The overall aims of our studies are to increase our understanding of leukemia progression and solid tumor metastasis by usage of the Shb-gene knockout model. These tumor processes will in particular be related to immune cell responses. The project involves both in vivo and in vitro experimentation and in an extension it is hoped that small molecular weight inhibitors of Shb function can be found that have an application in medicine.
The Shb gene in tumor biology.
Shb is an SH2-domain adapter protein operating downstream of tyrosine kinase receptors such as the VEGFR-2, FGFR-1, PDGF-receptors and the T cell receptor. The effects of Shb are pleiotropic and context dependent. We have recently generated a Shb-knockout mouse to assess the physiological relevance of Shb in vivo.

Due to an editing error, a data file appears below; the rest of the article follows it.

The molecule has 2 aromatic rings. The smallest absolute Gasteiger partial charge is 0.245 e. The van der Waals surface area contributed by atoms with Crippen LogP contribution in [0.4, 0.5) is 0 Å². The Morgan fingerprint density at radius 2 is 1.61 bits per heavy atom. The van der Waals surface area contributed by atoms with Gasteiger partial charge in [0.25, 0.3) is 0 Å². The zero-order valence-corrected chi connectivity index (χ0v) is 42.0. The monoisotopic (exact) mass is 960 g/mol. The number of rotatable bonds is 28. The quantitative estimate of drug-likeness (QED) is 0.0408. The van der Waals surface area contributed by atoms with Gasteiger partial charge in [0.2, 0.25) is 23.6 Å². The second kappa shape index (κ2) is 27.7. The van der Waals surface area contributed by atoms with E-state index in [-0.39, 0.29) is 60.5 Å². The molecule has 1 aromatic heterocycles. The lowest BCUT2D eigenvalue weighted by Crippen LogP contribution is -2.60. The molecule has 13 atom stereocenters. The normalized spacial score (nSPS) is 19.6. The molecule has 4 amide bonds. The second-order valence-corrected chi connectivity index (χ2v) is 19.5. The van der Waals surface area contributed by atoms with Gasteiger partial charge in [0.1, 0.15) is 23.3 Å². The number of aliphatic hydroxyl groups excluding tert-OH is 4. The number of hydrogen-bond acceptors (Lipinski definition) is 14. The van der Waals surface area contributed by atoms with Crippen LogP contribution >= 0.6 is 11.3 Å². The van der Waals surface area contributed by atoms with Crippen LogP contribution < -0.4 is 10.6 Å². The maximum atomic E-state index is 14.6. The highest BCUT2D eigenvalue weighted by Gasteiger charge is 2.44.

Shb-knockout mice display reproductive abnormalities with a transmission ratio distortion of the knockout allele related to female reproduction. Consequently, oocyte maturation is impaired in the absence of Shb and this relates to abnormal signaling via the ERK-RSK-S6 pathway. In addition to aberrant oocyte maturation, Shb-knockout embryos are morphologically abnormal and do not implant well.
The absence of Shb exerts effects on hematopoiesis and peripheral T lymphocyte function. CD4+ T lymphocytes show a Th2 skewing of their response to stimulation in the absence of Shb and this confers increased allergic responses.
Current efforts aim at understanding the role of Shb in hematopoietic malignancies and how it affects immune surveillance against tumor cells.